Immunizations

Clinics

The Department of Public Health and Wellness offers routine vaccines to individuals aged 2-months or older, including adults. We provide vaccines to people without insurance or a medical home, as well as for children whose insurance or doctor do not cover vaccines. We also accept most insurance plans. There is a $10 administration fee for each vaccine, but no one will be turned away if they are unable to pay.
 

Appointments Required

Vaccines are given by appointment at our Newburg and Dixie clinics. If you have questions or need assistance, call 502-574-5380. Language assistance is available. 

Newburg Clinic
4810 Exeter Ave.
Louisville, KY 40218
By appointment 502-574-5380
Mondays and Tuesdays 8:30 a.m.-6:30 p.m.

Dixie Clinic, 2nd floor                                     
7219 Dixie Highway
Louisville, KY 40258
By appointment 502-574-5380
Wednesdays and Thursdays 8:30 a.m.-6:30 p.m.

The Immunizations Department is closed on Fridays.

Learn the best bus route to our clinics.
 

Who is eligible?

VFC: Children (18 years of age and younger):

  • Who do not have health insurance
  • Are on a Kentucky Medicaid Program
  • Who have health insurance that does not cover vaccines
  • Who are American Indian or Alaskan Native

317: Adults (19 and older)

  • Who do not have health insurance, or their insurance does not cover certain vaccines
There is a $10 administration fee for each shot, but no one will be turned away if they are unable to pay.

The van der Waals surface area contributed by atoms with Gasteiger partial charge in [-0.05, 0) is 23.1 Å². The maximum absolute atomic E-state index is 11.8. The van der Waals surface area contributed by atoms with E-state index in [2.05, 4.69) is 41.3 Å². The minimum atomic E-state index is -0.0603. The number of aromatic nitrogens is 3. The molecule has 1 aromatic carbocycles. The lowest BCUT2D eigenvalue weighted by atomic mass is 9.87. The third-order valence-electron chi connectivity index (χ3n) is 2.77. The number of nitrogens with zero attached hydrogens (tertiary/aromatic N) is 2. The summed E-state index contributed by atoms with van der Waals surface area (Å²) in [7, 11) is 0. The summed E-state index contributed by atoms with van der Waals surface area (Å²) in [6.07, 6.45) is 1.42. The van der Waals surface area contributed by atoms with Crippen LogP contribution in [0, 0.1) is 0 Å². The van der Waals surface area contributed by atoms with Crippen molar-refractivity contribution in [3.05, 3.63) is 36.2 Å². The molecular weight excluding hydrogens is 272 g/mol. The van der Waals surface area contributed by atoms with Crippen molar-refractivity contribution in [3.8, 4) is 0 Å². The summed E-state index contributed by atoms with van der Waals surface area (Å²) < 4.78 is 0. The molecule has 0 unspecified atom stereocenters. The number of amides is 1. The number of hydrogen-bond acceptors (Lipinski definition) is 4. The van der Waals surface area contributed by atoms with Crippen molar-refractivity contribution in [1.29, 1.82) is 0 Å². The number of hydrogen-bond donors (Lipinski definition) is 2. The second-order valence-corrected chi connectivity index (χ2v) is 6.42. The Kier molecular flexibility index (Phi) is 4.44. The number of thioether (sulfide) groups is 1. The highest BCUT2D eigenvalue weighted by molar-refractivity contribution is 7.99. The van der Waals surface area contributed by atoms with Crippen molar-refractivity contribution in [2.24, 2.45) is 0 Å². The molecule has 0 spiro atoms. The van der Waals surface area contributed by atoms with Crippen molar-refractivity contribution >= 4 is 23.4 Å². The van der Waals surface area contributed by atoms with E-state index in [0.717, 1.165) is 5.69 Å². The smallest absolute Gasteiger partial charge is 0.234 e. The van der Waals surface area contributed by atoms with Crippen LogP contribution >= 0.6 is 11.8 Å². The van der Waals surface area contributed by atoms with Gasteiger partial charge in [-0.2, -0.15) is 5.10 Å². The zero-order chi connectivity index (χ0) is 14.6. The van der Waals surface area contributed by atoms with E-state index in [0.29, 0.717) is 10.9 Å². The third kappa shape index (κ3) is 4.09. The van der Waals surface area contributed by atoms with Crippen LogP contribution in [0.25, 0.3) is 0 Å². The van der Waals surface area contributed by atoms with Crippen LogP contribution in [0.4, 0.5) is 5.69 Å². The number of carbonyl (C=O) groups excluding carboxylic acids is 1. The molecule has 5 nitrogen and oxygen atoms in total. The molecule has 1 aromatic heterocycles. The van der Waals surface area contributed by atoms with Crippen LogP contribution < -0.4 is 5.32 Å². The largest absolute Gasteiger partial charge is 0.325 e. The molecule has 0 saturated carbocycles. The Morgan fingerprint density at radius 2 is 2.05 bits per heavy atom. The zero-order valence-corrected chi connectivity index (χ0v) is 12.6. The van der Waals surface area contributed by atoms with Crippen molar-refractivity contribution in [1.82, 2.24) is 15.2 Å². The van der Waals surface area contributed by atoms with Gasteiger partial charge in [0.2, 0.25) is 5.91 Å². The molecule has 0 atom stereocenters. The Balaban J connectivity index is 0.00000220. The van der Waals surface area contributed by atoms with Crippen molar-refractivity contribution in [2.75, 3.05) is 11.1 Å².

Vaccines available
  • Flu
  • COVID-19 & booster     
  • Nirsevimab – preventative antibody to protect infants against severe RSV. (Not a vaccine. Limited quantities available).
  • Hib (Haemophilus influenzae type b)
  • MMR (Measles, mumps, rubella)
  • DTaP/Tdap (Diptheria, tetanus, pertusis)
  • HPV9 (Human papillomavirus)
  • Pneumococcal
  • Varicella (Chickenpox)
  • Hepatitis A
  • Meningitis ACWY
  • Polio
  • Influenza
  • Hepatitis B
  • Meningitis B
  • Rotavirus
  • Td (Tetanus, diptheria)

Read more information about these vaccines.

 
CDC Recommended Vaccine Schedule
Vaccines Required for Kentucky Schools


Frequently Asked Questions


General Information
Does LMPHW offer vaccinations?

Yes, Louisville Metro Dept. of Public Health and Wellness (LMPHW) offers vaccinations for children and adults through our two immunization clinics, one at 4810 Exeter Avenue, Louisville, KY 40258 and one at 7219 Dixie Highway (2nd Floor), Louisville, KY 40218.

How do I get an appointment for vaccinations?

You can schedule an appointment by calling 502-574-5380. You will be asked to provide information about yourself to determine which vaccine supply will be utilized for your appointment.